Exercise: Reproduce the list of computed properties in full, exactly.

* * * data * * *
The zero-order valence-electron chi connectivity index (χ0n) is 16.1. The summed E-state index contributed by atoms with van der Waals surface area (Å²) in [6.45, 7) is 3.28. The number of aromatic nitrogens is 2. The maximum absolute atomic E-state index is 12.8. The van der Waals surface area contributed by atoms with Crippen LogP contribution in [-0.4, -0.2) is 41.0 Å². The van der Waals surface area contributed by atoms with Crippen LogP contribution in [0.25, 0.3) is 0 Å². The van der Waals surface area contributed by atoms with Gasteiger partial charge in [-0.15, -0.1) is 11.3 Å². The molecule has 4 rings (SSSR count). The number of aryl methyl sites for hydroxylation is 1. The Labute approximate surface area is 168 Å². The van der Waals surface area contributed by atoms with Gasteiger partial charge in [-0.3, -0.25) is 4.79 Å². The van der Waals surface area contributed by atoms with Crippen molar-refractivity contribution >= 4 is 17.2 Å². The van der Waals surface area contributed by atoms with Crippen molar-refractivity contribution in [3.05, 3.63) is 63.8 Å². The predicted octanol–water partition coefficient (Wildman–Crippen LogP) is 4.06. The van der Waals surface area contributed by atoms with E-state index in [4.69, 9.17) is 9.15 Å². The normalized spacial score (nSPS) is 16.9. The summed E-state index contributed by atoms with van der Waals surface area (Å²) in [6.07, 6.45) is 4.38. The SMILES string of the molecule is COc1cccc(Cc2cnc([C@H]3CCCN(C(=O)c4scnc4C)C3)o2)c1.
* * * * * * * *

The zero-order valence-electron chi connectivity index (χ0n) is 16.1. The summed E-state index contributed by atoms with van der Waals surface area (Å²) in [6.45, 7) is 3.28. The number of aromatic nitrogens is 2. The maximum absolute atomic E-state index is 12.8. The van der Waals surface area contributed by atoms with Crippen LogP contribution in [-0.4, -0.2) is 41.0 Å². The van der Waals surface area contributed by atoms with Crippen LogP contribution in [0.25, 0.3) is 0 Å². The van der Waals surface area contributed by atoms with Gasteiger partial charge in [-0.15, -0.1) is 11.3 Å². The molecule has 4 rings (SSSR count). The number of aryl methyl sites for hydroxylation is 1. The Labute approximate surface area is 168 Å². The van der Waals surface area contributed by atoms with Gasteiger partial charge in [-0.3, -0.25) is 4.79 Å². The van der Waals surface area contributed by atoms with Crippen molar-refractivity contribution >= 4 is 17.2 Å². The van der Waals surface area contributed by atoms with Crippen molar-refractivity contribution in [3.05, 3.63) is 63.8 Å². The predicted octanol–water partition coefficient (Wildman–Crippen LogP) is 4.06. The van der Waals surface area contributed by atoms with E-state index in [4.69, 9.17) is 9.15 Å². The normalized spacial score (nSPS) is 16.9. The summed E-state index contributed by atoms with van der Waals surface area (Å²) in [6.07, 6.45) is 4.38. The SMILES string of the molecule is COc1cccc(Cc2cnc([C@H]3CCCN(C(=O)c4scnc4C)C3)o2)c1.